We decided on a combination of around the clock Kytril, a Scopolomine patch behind Benjamin’s ear, and Marinol twice daily. Dr. Oshrine also said we could resume Zantac for stomach pain. He looked at Benjamin’s mouth, and said that he doesn’t have mucositis, just scalloping. He was happy to hear that we were giving him glutamine and aloe, and increasing our baking soda and salt rinse; we might be able to keep mouth sores away. He talked to Benjamin directly about keeping hydrated. He suggested that Benji use a stopwatch (or my phone), and every three minutes, he should take a sip of Gatorade (much preferred to water right now because of its sugar and electrolyte replenishment). Benji liked that idea.
When the hour of hydration and Kytril drip were finished, Krista flushed Benjamin’s line without him even knowing. Man, I love the ninja nurses. She deaccessed his port and we were free to go. Benjamin and I both left Room #6 feeling a million times better. My mom, who is on our coast for a few days, stopped by the clinic for a visit. I loved seeing her, and I love that she got to spend some time with Benjamin. We walked down to the All Children’s pharmacy together, and she and Benjamin sat outside while I began a long afternoon of insurance negotiation.
Our insurance company needed special authorization for both medications, for different reasons. The pharmacist at All Children’s told me these authorizations would likely take one to two days. One to two days is not acceptable when your child has been vomiting for seven. I was grateful for the challenge. I woke up wanting control of this situation, and this was the perfect outlet. I had both prescriptions transferred to our pharmacy in Sarasota. I asked the All Children’s pharmacist to please call Dr. Oshrine directly and get the authorization process started. I wrote down the prescription numbers and called our local pharmacy in the car to let them know what was happening, and to make sure the prescriptions were available as soon as they received authorization. One was available, and one was not. I asked the pharmacist to please call every branch in town to try and locate the medicine. She called me back within minutes, and told me which branch was the winner. I called our insurance agent and had her call our insurance company as well as All Children’s to speed up the authorization. On the way home from the hospital, I dropped off the paperwork at the second local pharmacy.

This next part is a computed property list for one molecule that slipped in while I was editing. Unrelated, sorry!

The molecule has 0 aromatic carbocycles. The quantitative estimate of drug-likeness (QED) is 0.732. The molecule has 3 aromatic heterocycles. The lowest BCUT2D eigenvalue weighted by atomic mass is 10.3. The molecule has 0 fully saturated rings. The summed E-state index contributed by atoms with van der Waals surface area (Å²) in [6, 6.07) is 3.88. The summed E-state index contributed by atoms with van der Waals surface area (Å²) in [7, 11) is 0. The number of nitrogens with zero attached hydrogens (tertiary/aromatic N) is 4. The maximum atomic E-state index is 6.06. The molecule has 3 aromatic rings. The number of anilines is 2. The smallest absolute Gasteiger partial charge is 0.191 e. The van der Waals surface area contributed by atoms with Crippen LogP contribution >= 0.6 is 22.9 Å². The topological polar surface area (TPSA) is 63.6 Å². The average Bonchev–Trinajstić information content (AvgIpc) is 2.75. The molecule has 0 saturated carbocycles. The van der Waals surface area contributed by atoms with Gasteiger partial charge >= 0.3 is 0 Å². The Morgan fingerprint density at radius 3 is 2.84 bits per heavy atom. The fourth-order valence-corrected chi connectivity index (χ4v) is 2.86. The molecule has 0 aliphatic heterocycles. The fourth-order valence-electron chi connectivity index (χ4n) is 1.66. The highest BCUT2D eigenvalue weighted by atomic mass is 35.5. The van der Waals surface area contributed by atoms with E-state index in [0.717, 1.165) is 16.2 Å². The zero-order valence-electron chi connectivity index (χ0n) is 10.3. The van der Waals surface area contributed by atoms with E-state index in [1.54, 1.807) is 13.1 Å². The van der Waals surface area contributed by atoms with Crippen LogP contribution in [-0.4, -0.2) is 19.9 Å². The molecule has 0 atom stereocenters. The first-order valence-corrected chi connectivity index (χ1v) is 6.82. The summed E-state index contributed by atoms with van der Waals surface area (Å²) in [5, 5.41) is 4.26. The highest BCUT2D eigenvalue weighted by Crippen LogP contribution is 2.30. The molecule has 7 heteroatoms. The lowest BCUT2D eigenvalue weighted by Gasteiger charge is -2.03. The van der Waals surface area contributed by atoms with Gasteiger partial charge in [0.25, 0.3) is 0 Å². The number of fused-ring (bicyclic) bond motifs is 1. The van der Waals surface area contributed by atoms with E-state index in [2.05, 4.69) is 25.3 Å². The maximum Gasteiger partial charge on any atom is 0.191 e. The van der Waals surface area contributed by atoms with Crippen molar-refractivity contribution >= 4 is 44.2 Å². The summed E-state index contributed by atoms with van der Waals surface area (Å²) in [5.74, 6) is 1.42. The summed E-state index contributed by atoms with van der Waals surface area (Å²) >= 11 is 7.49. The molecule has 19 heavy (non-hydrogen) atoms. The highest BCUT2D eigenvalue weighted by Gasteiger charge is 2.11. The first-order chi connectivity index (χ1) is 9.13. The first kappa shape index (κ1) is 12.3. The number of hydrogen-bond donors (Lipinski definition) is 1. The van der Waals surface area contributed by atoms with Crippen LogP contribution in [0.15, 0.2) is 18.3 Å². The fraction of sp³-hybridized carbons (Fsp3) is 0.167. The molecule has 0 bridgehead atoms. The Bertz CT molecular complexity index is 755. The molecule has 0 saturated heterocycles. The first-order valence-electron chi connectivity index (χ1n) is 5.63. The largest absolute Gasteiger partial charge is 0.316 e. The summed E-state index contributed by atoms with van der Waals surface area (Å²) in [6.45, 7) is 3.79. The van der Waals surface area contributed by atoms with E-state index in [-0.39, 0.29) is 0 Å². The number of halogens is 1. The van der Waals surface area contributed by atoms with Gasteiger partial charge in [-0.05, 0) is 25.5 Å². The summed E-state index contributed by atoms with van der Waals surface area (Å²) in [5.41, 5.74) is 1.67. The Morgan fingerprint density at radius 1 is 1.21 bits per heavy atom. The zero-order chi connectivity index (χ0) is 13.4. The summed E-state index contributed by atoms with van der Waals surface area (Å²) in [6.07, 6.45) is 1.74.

By this time Benjamin was feeling awful again. The Kytril alone wasn’t cutting it. He slept on the way home and vomited as soon as we walked in the door. I got him comfortable and placed the Scopolomine patch behind his ear, covering it with transparent dressing. I had told Dr. Oshrine how strange it was for me to be giving him this medicine that has such a horrific history in maternity care. He said that sometimes the most effective medicines are those that have been around the longest. The patch is designed to work slowly over three days. We will remove it Wednesday and put another one on before his admission Monday morning.
I continued my phone calls. I spoke to both pharmacies again, to our insurance agent, and finally, to Krista, the ninja nurse. I had called the clinic to follow up and make sure that they were notified of both authorizations. I explained everything to her. Within five minutes, she called back, having successfully navigated the authorizations through our insurance company. She cleared both medicines for Benjamin with ample refills for a full year. They would both be ready for pick up on Michael’s way home from work. Mission accomplished.
Benji was doing wonderfully with the new Gatorade system. He didn’t need a stopwatch, but remembered to sip dutifully every few minutes. By the time Michael arrived with the medicine, Benji had drank almost half of a large bottle. We gave him the Marinol and waited half an hour. It worked so beautifully. He wanted dinner. We ordered take-out Vietnamese, and Benji ate several bites of broth, vegetables, meat and rice. He was so happy to be eating. We were ecstatic.
Tonight I will wake Benjamin up to give him another dose of Kytril, and make sure we stay ahead of the nausea. With this combination of medicines and the three day window after methotrexate clearance coming to a close, I feel confident, for the first time this Phase, that we will have a few days of normalcy here at home before heading over the Skyway again on Monday. I feel empowered today, and I hope that Benjamin does too. We needed this.